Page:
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for Arundel and Pembroke, and told them that it was not for her to appoint kings: she would make her husband a duke, if he desired it; that was within her prerogative; but king she would not make him. “As she was speaking, the Duchess of Northumberland rushed in with her son, fresh from the agitation of Mary's letter.* The mother stormed, Guilford cried like a spoilt child that he would be no duke, he would be a king: and when Jane stood firm, the duchess bade him come away, and not share the bed of an ungrateful and disobedient wife.t

" The first experience of royalty had brought small pleasure with it. Dudley's kingship was set aside for the moment, and was soon forgotten in more alarming matters. To please his mother, or to pacify his vanity, he was called 'Your Grace.' He was allowed to preside in the council, so long as a council remained, and he dined alone-tinsel distinctions, for which the poor wretch had to pay dearly.” 1

Jane might well be cautious, considering the hands into which she had fallen, and the means by which her present elevation had been attained. Her own title was wrongfully, and by her had been protestingly, assumed. Lord Macaulay's diatribe on the character and career of Archbishop Cranmer, comprises some bitter strictures on the movement which made him, “ from whatever motive," the accomplice of the worthless Dudley. The virtuous scruples of another young and amiable mind were to be overcome. As Edward had been forced into persecution, Jane was to be seduced into treason.

“No transaction in our annals,” Macaulay emphatically affirms, “is more unjustifiable than this. If a hereditary' title were to be respected, Mary possessed it. If a parliamentary title were preferable, Mary possessed that also. If the interest of the parliamentary religion required a departure from the ordinary rule of succession, that interest would have been best served by raising Elizabeth to the throne. If the foreign relations of the kingdom were considered, still stronger reasons might be found for preferring Elizabeth to Jane. There was great doubt whether Jane or the Queen of Scotland had the better claim; and that doubt would, in all probability, have produced a war both with Scotland and with France, if the project of Northumberland had not been blasted in its infancy."S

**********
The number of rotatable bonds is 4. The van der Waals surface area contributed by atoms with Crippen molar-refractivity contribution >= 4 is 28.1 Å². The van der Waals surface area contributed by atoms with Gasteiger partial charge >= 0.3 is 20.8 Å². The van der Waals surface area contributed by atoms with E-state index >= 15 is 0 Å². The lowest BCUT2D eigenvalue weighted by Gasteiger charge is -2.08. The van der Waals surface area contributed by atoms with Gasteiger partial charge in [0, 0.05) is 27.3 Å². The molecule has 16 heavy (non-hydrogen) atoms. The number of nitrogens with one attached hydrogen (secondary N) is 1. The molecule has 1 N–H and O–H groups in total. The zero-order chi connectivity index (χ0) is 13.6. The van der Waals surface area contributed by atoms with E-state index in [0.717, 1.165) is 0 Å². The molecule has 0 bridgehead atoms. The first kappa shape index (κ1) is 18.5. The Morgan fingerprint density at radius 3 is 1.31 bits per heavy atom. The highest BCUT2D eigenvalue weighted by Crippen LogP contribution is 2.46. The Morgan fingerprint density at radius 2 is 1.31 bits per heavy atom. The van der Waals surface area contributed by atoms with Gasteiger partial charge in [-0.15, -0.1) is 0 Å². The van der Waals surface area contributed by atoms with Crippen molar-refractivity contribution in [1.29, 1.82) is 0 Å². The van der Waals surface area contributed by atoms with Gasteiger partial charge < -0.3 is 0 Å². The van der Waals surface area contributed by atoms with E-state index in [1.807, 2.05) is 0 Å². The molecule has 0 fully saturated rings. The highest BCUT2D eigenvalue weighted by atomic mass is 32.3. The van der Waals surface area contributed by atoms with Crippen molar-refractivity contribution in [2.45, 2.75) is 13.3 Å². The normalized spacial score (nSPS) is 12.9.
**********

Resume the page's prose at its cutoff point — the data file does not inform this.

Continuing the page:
Mr. Landor has concocted an Imaginary Conversation between the Princess Mary and the Princess Elizabeth (of which unsisterly pair he likes the latter lady considerably the least)--supposed to occur while Queen Jane's brief hour of sovereignty is taking its flight. In this colloquy, the vixenish younger sister, being incidentally checked in her objurgations by Mary's prudish reminder, “ Sister! sister! you forget that the Lady Jane Grey (as was) is now queen of the realm,” hotly replies: “Forget it indeed! The vile woman! I am minded to call her as such vile women are called out of doors.” Mary remonstrates once more, with a "pray abstain ;" but Bess is not to be kept from pursuing her game, at her own speed, and in her own helter-skelter style. She is hardly a saint, she owns; indeed, far from it; and she is much too young for a martyr. “But that odious monster, who pretends an affection for reformation, and a reverence for learning, is counting the jewels in her crown, while you fancy she is repeating her prayers, or conning her Greek."*

* The letter, namely, of July 9, 1553, to the Lords of the Council, in which Mary claimed the crown as her right, and required them to proclaim her accession in London.

† Baoardo.

| Froude, History of England, from the Fall of Wolsey to the Death of Elizabeth, vol. vi. pp. 15-6.

Critical Essay on Hallam's Constitutional History.

It may seem to most readers that this Conversation is more Imaginary than usual, and that the characters of the interlocutors are not in keeping with individual vraisemblance and historical truth. But whether it be likely or not, possible or not, that so discreet, demure, and reticent a damosel as the youthful Elizabeth was, should have “spoken her mind” in this free-and-easy fashion, one can readily believe that, of the two sisters, she may have personally cherished the heartier grudge against Lady Jane.